Louis Massaro of Scottsdale, Ariz., and Pompano Beach, Fla., pleaded guilty in Massachusetts to conspiracy to commit wire fraud, money laundering and failure to give up possession of HHG. He operated a fraud scheme that defrauded 52 victims of more than $112,000, according to the Inspector General’s Office of the Department of Transportation.
Massaro owned and operated Moving and Storage Inc., which did business and Neighbors Moving & Storage. Although Massaro advertised NM&S as a mover of household goods, he operated as a broker of these services, taking jobs that would be passed on to other motor carriers, without disclosing that to the clients.
From approximately August 2010 to October 2012, Massaro and his co-conspirators operated a “bait-and-switch” operation. NM&S would provide low-ball estimates to customers for moving their HHG, and Massaro would tell customers that upon payment of a deposit and a binding fee, the price would be guaranteed. The customers were never told the move would be completed by another motor carrier, according to the inspector general’s office.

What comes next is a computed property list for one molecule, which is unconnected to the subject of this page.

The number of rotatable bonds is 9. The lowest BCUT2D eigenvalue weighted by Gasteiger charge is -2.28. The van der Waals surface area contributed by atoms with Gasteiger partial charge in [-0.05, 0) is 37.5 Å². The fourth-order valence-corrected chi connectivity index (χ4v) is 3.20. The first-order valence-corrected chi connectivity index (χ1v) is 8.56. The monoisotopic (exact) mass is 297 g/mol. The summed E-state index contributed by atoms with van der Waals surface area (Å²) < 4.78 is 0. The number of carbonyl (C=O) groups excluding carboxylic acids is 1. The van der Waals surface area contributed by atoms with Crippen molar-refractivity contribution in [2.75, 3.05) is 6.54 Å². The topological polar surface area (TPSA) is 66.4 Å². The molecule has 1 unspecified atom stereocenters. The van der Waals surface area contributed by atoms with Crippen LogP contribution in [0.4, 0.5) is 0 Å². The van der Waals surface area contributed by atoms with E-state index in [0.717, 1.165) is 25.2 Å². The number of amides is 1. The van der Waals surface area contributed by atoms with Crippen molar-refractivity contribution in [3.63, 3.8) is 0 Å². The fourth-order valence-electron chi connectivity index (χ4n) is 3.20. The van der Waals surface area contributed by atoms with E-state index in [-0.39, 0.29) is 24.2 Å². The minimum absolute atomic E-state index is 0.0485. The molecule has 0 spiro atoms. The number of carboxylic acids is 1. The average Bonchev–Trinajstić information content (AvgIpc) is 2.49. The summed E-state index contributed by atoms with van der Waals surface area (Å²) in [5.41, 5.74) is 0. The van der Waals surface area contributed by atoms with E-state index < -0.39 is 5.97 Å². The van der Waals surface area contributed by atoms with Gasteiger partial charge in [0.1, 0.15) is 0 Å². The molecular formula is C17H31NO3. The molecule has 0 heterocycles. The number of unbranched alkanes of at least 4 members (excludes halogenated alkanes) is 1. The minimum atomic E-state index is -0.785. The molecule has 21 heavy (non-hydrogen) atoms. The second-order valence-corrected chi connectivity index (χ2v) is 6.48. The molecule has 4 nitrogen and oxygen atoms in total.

After customers made the initial payments, Massaro would obtain additional money by contacting customers under the premise of a quality assurance check after the 7-day cancellation period had passed, informing them that there were more items to move than originally quoted, and raising the quoted price. Customers could then choose between canceling the contract and losing their deposit fees, or paying the higher amount, prosecutors say.
Additionally, when the company arrived for the move, the drivers would tell the customers that their goods weighed more than what was included in the binding quote, even in instances where the price had already been increased, which would increase the cost of the move by thousands of dollars. Drivers were also told not to deliver goods until all the money was collected.
If a customer refused to pay, they were told their possessions would be placed in a storage unit, and they would have to pay before getting it delivered in addition to having to pay more money for storage fees and re-delivery. If all of this wasn’t paid, their goods would be sold at auction, the Inspector General says.